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Will computing flow like electricity?

News.com's Martin Lamonica surveys several industry executives on whether they believe that computing will eventually flow like electricity.

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News.com's Martin Lamonica surveys several industry executives on whether they believe that computing will eventually flow like electricity. The consensus is that "utility" computing will work for some applications and companies, but won't become a pervasive driver of IT transformation overnight. Charles Giancarlo, Cisco CTO, said, "We think (utility computing) makes sense for some small and medium-size businesses. But for large businesses, the decision to host applications outside or inside of the network depends on many different factors, including cost and network efficiency," said Giancarlo. "Some of the largest companies can run their own applications much cheaper and more efficiently than any utility computing provider."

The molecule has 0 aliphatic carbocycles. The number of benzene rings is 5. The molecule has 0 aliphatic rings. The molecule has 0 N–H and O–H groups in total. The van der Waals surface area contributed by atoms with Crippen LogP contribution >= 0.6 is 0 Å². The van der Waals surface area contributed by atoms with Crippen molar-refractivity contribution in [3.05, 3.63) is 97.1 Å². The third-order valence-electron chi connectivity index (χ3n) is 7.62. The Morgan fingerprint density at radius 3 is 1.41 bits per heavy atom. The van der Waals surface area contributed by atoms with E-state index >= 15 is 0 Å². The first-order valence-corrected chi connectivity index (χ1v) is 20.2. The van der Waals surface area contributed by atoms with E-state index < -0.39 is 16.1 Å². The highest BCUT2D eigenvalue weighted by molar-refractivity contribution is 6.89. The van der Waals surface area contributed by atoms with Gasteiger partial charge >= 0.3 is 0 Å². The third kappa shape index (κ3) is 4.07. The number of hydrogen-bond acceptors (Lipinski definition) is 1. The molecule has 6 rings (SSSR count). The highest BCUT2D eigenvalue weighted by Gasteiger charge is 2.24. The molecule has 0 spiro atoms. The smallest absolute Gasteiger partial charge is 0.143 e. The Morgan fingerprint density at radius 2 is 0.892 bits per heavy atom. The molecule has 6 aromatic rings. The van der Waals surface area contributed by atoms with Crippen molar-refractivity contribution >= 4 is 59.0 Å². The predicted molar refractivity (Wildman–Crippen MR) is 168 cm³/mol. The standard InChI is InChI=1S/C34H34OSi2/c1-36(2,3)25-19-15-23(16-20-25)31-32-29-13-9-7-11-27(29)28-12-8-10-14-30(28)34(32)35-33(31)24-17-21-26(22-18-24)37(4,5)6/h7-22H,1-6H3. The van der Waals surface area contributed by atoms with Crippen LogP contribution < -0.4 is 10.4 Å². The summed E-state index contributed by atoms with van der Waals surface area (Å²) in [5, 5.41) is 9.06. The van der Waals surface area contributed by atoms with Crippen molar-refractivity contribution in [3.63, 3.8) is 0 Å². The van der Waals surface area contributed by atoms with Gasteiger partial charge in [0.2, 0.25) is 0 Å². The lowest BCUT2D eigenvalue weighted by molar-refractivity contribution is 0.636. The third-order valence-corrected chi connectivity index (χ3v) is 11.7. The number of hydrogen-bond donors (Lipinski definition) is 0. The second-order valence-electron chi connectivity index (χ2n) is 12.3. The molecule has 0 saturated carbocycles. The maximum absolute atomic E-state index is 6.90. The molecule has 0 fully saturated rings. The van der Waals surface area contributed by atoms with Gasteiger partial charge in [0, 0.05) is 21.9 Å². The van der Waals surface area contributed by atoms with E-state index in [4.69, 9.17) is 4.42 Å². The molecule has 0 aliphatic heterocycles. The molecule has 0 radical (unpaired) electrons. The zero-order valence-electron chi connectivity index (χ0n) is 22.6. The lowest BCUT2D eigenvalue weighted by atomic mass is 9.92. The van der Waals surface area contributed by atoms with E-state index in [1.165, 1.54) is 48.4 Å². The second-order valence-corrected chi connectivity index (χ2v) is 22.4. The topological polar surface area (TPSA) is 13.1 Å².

Martin is playing off of Nick Carr's article, "The End of Corporate Computing," in which the author argues that the shift from IT as a fragmented capital asset to a centralized utility service will create far more upheaval than the introduction of the PC and the Internet did in past decades. I blogged about Carr's article back in April, mostly agreeing with him that computing will eventually flow like electricity but not until cultural and economic barriers (accepting the fact that many IT functions can be better delivered as services and the cost savings are obvious. Whether utility computing is viewed historically as more significant than the PC or the Internet should be left to the historians. On the other hand, those who fail to gear up culturally and technically for utility computing in the next few years will end up at a competitive disadvantage...